If you are not a political animal you either ignore or are unaware of the politics happening around you, and in your business and industry. If you are politically savvy you have got the lay of the land, who’s who in the zoo and have assessed where your best bets and greatest risks lie. If you are a seasoned player you have the game well in hand.
Politics are not just for the campaign trail. Politics are inherent in any situation. Even friendly, egalitarian environments have aspects of politics playing out in the background. This is because we all have agendas. We all have positions and reputations we want to protect and enhance. We also all need access to resources. How these work out depends on who has what power.
Even kids quickly figure out where the weak link is between their parents and caregivers and will exploit any wavering to get what they want. In the movie My Big Fat Greek Wedding the Mom tells her daughter, “Let me tell you something Toula; the man is the head, but the woman is the neck and she can turn the head any way she wants.” Perfect example of family politics!
Life is unfair!
When we step into the workplace we expect our hard work, talent and growing experience and expertise to speak for themselves. But then we find someone completely unexpected, and we believe, a lot less qualified, gets promoted ahead of us. The brilliant idea we shared in a team meeting is acknowledged with enthusiasm and then quietly shelved, or worse, touted as the boss’s great solution.
Life is simply not fair. We want the good things we’ve done to add up to some equal reward but life doesn’t operate according to these kind of balancing scales. Certainly not in the short term. You may have your own beliefs about karma or spiritual forces at work that will result in some cosmic reckoning at some stage. But in the here and now there is no such balancing of the books, that in actual fact we expect to favour us.
With his typical wit Oscar Wilde gives us pause for thought when he says, “Life is never fair, and perhaps for most of us it’s a good thing it’s not.”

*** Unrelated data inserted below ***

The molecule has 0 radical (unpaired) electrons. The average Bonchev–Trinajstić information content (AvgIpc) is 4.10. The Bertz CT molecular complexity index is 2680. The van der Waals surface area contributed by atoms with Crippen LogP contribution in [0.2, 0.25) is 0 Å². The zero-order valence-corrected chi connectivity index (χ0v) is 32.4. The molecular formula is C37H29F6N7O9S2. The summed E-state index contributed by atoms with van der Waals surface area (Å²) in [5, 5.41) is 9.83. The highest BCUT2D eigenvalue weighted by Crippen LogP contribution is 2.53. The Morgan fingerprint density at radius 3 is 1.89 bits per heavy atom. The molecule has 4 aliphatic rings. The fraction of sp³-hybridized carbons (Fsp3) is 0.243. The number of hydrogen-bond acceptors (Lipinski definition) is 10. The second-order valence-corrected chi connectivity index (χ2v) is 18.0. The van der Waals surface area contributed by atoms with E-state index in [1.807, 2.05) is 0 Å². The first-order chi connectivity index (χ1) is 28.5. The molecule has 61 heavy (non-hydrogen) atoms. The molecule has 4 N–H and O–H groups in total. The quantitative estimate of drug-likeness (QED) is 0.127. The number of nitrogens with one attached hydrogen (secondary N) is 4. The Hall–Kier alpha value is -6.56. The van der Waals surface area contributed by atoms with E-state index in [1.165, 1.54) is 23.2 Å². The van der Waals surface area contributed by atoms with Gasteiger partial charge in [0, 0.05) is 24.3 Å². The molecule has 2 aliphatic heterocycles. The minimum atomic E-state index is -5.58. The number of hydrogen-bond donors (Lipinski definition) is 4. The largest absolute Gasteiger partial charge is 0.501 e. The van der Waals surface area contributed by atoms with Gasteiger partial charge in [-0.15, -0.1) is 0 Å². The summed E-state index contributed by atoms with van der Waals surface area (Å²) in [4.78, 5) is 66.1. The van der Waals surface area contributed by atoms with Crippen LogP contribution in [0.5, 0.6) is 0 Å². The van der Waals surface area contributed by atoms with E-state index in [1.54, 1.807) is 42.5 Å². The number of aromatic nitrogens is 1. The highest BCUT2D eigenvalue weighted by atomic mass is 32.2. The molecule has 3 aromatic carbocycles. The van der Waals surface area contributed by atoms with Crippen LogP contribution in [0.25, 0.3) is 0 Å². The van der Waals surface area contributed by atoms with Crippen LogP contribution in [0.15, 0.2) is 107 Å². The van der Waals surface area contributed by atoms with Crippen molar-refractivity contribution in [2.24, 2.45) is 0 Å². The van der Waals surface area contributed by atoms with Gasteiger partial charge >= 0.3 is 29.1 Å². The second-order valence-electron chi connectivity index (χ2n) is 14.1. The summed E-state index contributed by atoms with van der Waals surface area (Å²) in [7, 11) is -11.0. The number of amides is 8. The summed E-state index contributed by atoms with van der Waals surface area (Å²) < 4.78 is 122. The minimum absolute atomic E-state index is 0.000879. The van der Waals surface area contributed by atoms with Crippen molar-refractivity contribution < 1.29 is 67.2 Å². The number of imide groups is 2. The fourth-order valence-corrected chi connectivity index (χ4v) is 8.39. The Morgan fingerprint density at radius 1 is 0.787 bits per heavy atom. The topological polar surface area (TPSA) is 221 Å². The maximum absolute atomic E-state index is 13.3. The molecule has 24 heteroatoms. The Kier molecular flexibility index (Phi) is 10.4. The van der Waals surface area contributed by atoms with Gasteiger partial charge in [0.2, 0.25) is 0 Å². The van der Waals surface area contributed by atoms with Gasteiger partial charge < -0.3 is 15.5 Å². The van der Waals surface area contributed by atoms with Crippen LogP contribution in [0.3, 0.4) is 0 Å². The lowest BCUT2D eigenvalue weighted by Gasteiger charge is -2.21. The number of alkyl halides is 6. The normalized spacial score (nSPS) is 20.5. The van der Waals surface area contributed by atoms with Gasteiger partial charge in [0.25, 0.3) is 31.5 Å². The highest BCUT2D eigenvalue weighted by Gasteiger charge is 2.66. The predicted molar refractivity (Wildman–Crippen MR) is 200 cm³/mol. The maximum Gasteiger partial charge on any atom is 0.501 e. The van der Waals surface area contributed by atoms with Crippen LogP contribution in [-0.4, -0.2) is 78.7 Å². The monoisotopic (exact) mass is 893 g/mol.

Understanding why there’s politics
This is not to say that our contribution doesn’t matter, it does. The danger is in underestimating or not taking proper cognizance of people dynamics. Getting ahead in any organization is not only about your resumé and the hours you put in. It is also about working productively and wisely with people.
The connotation of politics in business is usually negative. However, it is an inevitable aspect of life. Without acknowledging this, and gaining skill in managing the political arena, especially at work, you are probably limiting your opportunities.
Steve Harcourt, senior executive of a leading sports products company in the United States, makes the point, “If you ignore politics and make someone above you look bad, you’re going to have a short career.”
To begin with we have to see why politics are operating. Here are some of the causes of politics particularly in the workplace:
· People have differing ideas, values and perceptions. They then clash and vie to be heard and accepted.
· There is competition for positions, recognition and resources.
· People want and want to keep power.
· Rapid changes in strategy and organizational structure cause insecurities and shifts in power.
Understanding the political landscape at work
You don’t have to swim up to your neck in the sea of politics but even if you don’t want to be involved at all, you should have a keen sense of the landscape, to protect yourself if nothing else. The ex-CEO of a large manufacturing company told me to never underestimate the lengths to which people will go to further their careers.
I would liken your role in assessing the political landscape to that of a tracker in the wild. You are keeping alert but not out of fear or worry. Rather you are observing and watching for signs and indications of where power sits, and who and how things get done.
Here are some questions to help you on your tracking mission:
1. Is there a difference between the stated way of working and the actual way of working? That is, are you told one thing about policies and procedures but in reality different processes work?
2. Who are the influential people in this context?
3. Where are there social networks, conflicts and loyalties at play?
4. Who are the people in your immediate circle and how are they connected to the people of influence?
5. What are the needs, wants and values of the people in your circle, as well as those with influence?
6. What game are they playing to get what they want?
7. How are decisions made?
Observe, listen, form a hypothesis, and then see if it plays out in practice. All this is by way of knowing where the rough is and where the sand traps lie, as well as what handicap people are likely to be playing with.